General Manager Ed Wade said with performance-based bonus potential, the
veteran could earn more than $3.5 million with the Astros.
"Obviously, we felt that if we had an opportunity to upgrade our starting
rotation between now and the [July 31] trade deadline, it made sense for us to try to do
that," Wade said. "We tried to sign him as a free agent this past offseason and
lost out to the allure of the West Coast. We're fortunate to have him at this
point in time. I think he's going to fit very well into the starting rotation,
and it gives us two lefties in the rotation and gives us another guy who's a
Wade said Wolf will report to the club on Friday in Milwaukee for bullpen
practice, and he expects the 31-year-old to start Sunday against the Brewers.
Wade is familiar with Wolf, having signed him when Wade was with the Phillies.
Wolf has had some struggles in the past couple of seasons both with performance
and health, but after talking to Wolf's doctors, Wade is confident the veteran is healthy.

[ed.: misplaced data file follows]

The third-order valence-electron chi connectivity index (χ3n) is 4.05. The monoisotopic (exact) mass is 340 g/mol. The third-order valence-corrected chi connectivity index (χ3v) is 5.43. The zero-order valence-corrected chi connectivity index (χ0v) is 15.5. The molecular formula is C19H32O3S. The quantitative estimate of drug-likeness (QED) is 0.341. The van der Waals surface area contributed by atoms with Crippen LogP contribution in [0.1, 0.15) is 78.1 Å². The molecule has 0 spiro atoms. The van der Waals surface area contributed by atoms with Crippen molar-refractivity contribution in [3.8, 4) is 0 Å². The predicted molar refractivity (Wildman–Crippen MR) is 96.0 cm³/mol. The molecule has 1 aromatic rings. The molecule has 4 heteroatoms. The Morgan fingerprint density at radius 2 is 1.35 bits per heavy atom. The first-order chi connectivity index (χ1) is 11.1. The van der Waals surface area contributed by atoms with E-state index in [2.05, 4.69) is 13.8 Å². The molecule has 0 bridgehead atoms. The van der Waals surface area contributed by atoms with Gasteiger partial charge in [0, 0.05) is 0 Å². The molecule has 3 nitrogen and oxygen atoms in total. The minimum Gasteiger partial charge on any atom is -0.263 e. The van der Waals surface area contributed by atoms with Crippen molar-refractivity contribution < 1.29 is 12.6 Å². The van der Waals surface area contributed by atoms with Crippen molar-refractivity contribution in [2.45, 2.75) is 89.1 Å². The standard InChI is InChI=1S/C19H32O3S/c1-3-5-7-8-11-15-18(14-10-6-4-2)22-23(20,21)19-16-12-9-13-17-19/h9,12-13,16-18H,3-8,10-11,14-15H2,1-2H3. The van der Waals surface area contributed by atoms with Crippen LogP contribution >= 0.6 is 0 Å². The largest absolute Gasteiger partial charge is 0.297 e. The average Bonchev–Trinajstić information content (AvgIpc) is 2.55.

"We had the discussion during the offseason with regards to how healthy he
was," Wade said. "We thought he was healthy enough for us to offer about $7
million for him to come pitch for us, but unfortunately, we couldn't get the
deal done. From the trainer discussions that we had today, he's 100 percent
healthy. He struggled at times over the course of this season, but again, he's
a competitor. Hopefully, we'll provide him enough support to where he can get
deep enough into the games and help us win."
Wolf pitched for the Phillies from 1999 to 2006 before signing a one-year
contract with the Dodgers for the 2007 season. He is 84-76 overall with a 4.30
The transaction means Wade still feels the Astros have a shot at the
postseason. Entering Tuesday, Houston was second-to-last in the Central
Division, 12 games back of the Cubs.
Wade sees potential to keep Wolf beyond this season.
"I'm going to remain optimistic that we're going to play solid," Wade said.
"The Wolf trade is a case where we have a chance to improve both short term and
long term because it is a one-year deal, he is a free agent at the end of the
year, and he's pitching for his next contract. He hasn't given any indication
that he doesn't want to continue to play. ... This gives us a short-term help
that we need; it gives us an opportunity to get our foot in the door with Randy
if he pitches well enough that we want to extend the contract."